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On Free Speech, Discourse and Opinions

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April 18, 2017

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Free speech has been a heated and inconclusive source of debate in academia since the 1964 Free Speech Movement started at UC Berkeley. Since then, college campuses across the nation have been influential sites where the status and significance of the First Amendment has been negotiated. With the recognition that marginalized people are excised from political processes, public protest, organizing, and advocacy have been essential forms of resistance and community building, thus legitimizing the multiple global movements behind it. Adversely, free speech has historically been regarded by right-wing politicians such as Reagan and Nixon as a misuse of the Constitution to protect subversiveness — a symbol of judicial excess. This previous rejection of free speech has slowly begun to dissipate as neoconservatives have bastardized free speech and re-oriented it to silence marginalized people. There are at least five articles appearing in magazines and newspapers per week with neoconservatives bemoaning the purported loss of free speech on college campuses. These concerns, expectantly haven’t been raised in the interest of actually securing free speech for all students, but are purely retaliative. Similar to the “black on black crime” argument in the face of Black Lives Matter, the weaponizing of free speech by neoconservatives is a tactic of derailment.

The pattern of college students protesting conservative speakers and academics has been met with neoconservative backlash, imagining special snowflakes who are so intent on political correctness that they are unable to engage critically with contrasting perspectives. This exhausted debate surfaced on the Claremont Colleges on April 6th when known white supremacist, Blue Lives Matter advocate Heather MacDonald was set to deliver a talk titled “The War on Police” at Claremont McKenna’s Athenaeum. Student protesters blocked entryways with their bodies to prohibit access to the talk and shouted chants such as”Black Lives Matter” and “How do you spell fascism?” “CMC!” Both during the protest and after, student protesters were heckled by students, administrators, professors, and conservative media outlets about this supposed violation of free speech with little to no concern about the abuse that protesters endured by professors and students. The alternative tactic they were told they should have taken?: open dialogue and debate.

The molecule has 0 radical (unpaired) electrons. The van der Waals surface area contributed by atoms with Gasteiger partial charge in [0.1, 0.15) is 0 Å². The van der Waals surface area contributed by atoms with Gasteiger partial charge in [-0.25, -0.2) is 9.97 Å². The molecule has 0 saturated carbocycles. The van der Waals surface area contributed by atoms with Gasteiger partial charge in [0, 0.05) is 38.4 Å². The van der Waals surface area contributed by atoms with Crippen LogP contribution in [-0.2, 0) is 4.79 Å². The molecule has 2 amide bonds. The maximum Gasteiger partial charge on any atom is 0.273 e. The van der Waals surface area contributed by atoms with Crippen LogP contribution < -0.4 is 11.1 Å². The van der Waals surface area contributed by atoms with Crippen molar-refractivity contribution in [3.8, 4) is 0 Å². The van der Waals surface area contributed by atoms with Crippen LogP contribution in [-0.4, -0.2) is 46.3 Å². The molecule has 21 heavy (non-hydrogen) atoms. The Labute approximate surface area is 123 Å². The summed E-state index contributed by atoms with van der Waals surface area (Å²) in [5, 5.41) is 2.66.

This call for open dialogue and compromise is old and illogical. First, it operates under the assumption that all sides of the debate have equal leveraging power; we know this isn’t true. Despite right-wing beliefs that Black Lives Matter has taken over and is a dominant belief, white supremacy is a fundamental fabric of the American nation-state. The idea that a movement that is barely five years old has unraveled it, is naive. It’s built into institutions, it’s codified into law; it’s maintenance is the purpose of school systems. So, when we are accosted with a sense of moral superiority for refusing to engage, it’s conveniently shifted into a critique of intellect when it’s largely a refusal to partake in a conversation that we are systematically set up to lose. A debate over the validity of Black Lives Matter is a discussion of two different histories, two separate ideas of knowledge and truth. When students attended and continue to attend institutions designed to stroke their egos and maintain their sense of superiority, a compromise that values both sides is simply impossible — one is already privileged. The call for discourse is contingent on the knowledge that white supremacy will always win regardless of how exceptional the argument against it is. The idea that through logical, persistent and reasonable discussion, something as illogical as white supremacy can be explained away is ludicrous. Suggesting that student protesters can resolve, through dialogue, something that’s based on social constructs, pseudo-science, and ethno-centricism is like fitting a square block into a circular frame. Not to mention, explanations, both academic, accessible, written, oral, musical, etc. have been given for decades. It’s not a matter of misinformation at this point. It’s comfortable ignorance.